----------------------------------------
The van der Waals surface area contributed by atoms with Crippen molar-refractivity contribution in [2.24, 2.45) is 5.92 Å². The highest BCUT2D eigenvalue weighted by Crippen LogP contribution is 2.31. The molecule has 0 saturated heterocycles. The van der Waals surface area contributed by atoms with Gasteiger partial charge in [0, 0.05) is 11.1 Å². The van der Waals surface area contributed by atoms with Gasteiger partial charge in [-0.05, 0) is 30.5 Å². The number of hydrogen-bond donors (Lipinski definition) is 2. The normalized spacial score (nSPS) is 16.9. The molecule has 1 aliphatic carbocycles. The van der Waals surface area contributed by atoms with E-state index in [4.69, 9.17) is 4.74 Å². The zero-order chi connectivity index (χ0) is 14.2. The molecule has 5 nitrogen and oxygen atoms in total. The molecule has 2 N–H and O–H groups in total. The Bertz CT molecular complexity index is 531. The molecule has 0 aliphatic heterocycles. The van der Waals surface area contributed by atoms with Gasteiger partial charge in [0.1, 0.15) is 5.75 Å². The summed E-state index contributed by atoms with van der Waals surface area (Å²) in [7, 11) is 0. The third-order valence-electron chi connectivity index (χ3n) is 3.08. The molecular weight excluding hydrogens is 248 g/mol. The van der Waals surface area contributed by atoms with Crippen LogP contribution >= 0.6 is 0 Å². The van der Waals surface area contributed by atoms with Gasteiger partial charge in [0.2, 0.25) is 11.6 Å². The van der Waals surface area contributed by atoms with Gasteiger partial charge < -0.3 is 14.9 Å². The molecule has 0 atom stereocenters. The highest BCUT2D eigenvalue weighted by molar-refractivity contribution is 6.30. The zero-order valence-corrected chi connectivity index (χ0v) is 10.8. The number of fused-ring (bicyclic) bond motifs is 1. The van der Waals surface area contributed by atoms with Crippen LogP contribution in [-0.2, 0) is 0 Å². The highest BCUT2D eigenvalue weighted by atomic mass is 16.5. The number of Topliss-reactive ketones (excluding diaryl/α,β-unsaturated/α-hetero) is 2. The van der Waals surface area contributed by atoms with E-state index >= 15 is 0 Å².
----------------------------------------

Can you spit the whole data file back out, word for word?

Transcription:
The van der Waals surface area contributed by atoms with Crippen molar-refractivity contribution in [2.24, 2.45) is 5.92 Å². The highest BCUT2D eigenvalue weighted by Crippen LogP contribution is 2.31. The molecule has 0 saturated heterocycles. The van der Waals surface area contributed by atoms with Gasteiger partial charge in [0, 0.05) is 11.1 Å². The van der Waals surface area contributed by atoms with Gasteiger partial charge in [-0.05, 0) is 30.5 Å². The number of hydrogen-bond donors (Lipinski definition) is 2. The normalized spacial score (nSPS) is 16.9. The molecule has 1 aliphatic carbocycles. The van der Waals surface area contributed by atoms with E-state index in [4.69, 9.17) is 4.74 Å². The zero-order chi connectivity index (χ0) is 14.2. The molecule has 5 nitrogen and oxygen atoms in total. The molecule has 2 N–H and O–H groups in total. The Bertz CT molecular complexity index is 531. The molecule has 0 aliphatic heterocycles. The van der Waals surface area contributed by atoms with Gasteiger partial charge in [0.1, 0.15) is 5.75 Å². The summed E-state index contributed by atoms with van der Waals surface area (Å²) in [7, 11) is 0. The third-order valence-electron chi connectivity index (χ3n) is 3.08. The molecular weight excluding hydrogens is 248 g/mol. The van der Waals surface area contributed by atoms with Crippen LogP contribution >= 0.6 is 0 Å². The van der Waals surface area contributed by atoms with Gasteiger partial charge in [0.2, 0.25) is 11.6 Å². The van der Waals surface area contributed by atoms with Gasteiger partial charge < -0.3 is 14.9 Å². The molecule has 0 atom stereocenters. The highest BCUT2D eigenvalue weighted by molar-refractivity contribution is 6.30. The zero-order valence-corrected chi connectivity index (χ0v) is 10.8. The number of fused-ring (bicyclic) bond motifs is 1. The van der Waals surface area contributed by atoms with Crippen LogP contribution in [-0.2, 0) is 0 Å². The highest BCUT2D eigenvalue weighted by atomic mass is 16.5. The number of Topliss-reactive ketones (excluding diaryl/α,β-unsaturated/α-hetero) is 2. The van der Waals surface area contributed by atoms with E-state index >= 15 is 0 Å².